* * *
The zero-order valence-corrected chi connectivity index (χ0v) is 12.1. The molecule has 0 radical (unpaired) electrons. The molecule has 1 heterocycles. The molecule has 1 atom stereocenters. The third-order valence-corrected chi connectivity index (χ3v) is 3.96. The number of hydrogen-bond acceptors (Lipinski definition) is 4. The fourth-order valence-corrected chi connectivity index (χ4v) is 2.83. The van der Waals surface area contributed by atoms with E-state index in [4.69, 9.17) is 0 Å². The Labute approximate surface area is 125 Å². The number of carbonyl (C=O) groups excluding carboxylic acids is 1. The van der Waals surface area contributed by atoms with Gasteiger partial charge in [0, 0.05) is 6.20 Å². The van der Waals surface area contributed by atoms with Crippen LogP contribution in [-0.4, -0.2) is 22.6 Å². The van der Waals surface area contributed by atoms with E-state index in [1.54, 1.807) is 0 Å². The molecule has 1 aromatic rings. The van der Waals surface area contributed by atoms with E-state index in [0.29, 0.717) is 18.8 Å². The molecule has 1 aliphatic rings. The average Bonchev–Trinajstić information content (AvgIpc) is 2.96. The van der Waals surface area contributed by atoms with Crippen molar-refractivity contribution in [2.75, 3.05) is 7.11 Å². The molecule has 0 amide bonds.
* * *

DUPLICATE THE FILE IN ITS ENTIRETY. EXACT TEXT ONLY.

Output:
The zero-order valence-corrected chi connectivity index (χ0v) is 12.1. The molecule has 0 radical (unpaired) electrons. The molecule has 1 heterocycles. The molecule has 1 atom stereocenters. The third-order valence-corrected chi connectivity index (χ3v) is 3.96. The number of hydrogen-bond acceptors (Lipinski definition) is 4. The fourth-order valence-corrected chi connectivity index (χ4v) is 2.83. The van der Waals surface area contributed by atoms with E-state index in [4.69, 9.17) is 0 Å². The Labute approximate surface area is 125 Å². The number of carbonyl (C=O) groups excluding carboxylic acids is 1. The van der Waals surface area contributed by atoms with Gasteiger partial charge in [0, 0.05) is 6.20 Å². The van der Waals surface area contributed by atoms with Crippen LogP contribution in [-0.4, -0.2) is 22.6 Å². The van der Waals surface area contributed by atoms with E-state index in [1.54, 1.807) is 0 Å². The molecule has 1 aromatic rings. The van der Waals surface area contributed by atoms with E-state index in [0.29, 0.717) is 18.8 Å². The molecule has 1 aliphatic rings. The average Bonchev–Trinajstić information content (AvgIpc) is 2.96. The van der Waals surface area contributed by atoms with Crippen molar-refractivity contribution in [2.75, 3.05) is 7.11 Å². The molecule has 0 amide bonds.